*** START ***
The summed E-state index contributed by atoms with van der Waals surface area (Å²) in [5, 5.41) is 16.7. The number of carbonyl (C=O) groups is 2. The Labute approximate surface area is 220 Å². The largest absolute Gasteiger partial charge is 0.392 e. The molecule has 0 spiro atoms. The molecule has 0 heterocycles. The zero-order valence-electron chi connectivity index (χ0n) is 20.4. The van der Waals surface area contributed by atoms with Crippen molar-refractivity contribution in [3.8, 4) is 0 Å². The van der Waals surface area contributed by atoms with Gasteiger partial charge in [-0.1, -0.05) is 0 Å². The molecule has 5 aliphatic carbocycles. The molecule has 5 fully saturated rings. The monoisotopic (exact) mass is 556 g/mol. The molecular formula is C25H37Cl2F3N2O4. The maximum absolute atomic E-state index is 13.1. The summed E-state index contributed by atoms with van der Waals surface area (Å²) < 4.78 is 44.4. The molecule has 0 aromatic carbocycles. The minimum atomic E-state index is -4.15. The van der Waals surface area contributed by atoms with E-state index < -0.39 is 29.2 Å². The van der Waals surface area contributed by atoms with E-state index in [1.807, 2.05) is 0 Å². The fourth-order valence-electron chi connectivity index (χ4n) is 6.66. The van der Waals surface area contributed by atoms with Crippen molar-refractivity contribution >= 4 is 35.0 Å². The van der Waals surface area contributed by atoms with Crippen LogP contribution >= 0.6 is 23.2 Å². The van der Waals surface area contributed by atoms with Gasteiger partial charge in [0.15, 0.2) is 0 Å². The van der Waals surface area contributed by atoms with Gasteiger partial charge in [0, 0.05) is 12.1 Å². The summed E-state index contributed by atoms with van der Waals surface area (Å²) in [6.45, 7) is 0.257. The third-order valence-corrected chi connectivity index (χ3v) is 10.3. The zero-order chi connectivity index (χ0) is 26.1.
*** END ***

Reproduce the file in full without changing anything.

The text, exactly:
The summed E-state index contributed by atoms with van der Waals surface area (Å²) in [5, 5.41) is 16.7. The number of carbonyl (C=O) groups is 2. The Labute approximate surface area is 220 Å². The largest absolute Gasteiger partial charge is 0.392 e. The molecule has 0 spiro atoms. The molecule has 0 heterocycles. The zero-order valence-electron chi connectivity index (χ0n) is 20.4. The van der Waals surface area contributed by atoms with Crippen molar-refractivity contribution in [3.8, 4) is 0 Å². The van der Waals surface area contributed by atoms with Gasteiger partial charge in [-0.1, -0.05) is 0 Å². The molecule has 5 aliphatic carbocycles. The molecule has 5 fully saturated rings. The monoisotopic (exact) mass is 556 g/mol. The molecular formula is C25H37Cl2F3N2O4. The maximum absolute atomic E-state index is 13.1. The summed E-state index contributed by atoms with van der Waals surface area (Å²) < 4.78 is 44.4. The molecule has 0 aromatic carbocycles. The minimum atomic E-state index is -4.15. The van der Waals surface area contributed by atoms with E-state index < -0.39 is 29.2 Å². The van der Waals surface area contributed by atoms with E-state index in [1.807, 2.05) is 0 Å². The fourth-order valence-electron chi connectivity index (χ4n) is 6.66. The van der Waals surface area contributed by atoms with Crippen molar-refractivity contribution >= 4 is 35.0 Å². The van der Waals surface area contributed by atoms with Crippen LogP contribution >= 0.6 is 23.2 Å². The van der Waals surface area contributed by atoms with Gasteiger partial charge in [0.15, 0.2) is 0 Å². The van der Waals surface area contributed by atoms with Gasteiger partial charge in [0, 0.05) is 12.1 Å². The summed E-state index contributed by atoms with van der Waals surface area (Å²) in [6.45, 7) is 0.257. The third-order valence-corrected chi connectivity index (χ3v) is 10.3. The zero-order chi connectivity index (χ0) is 26.1.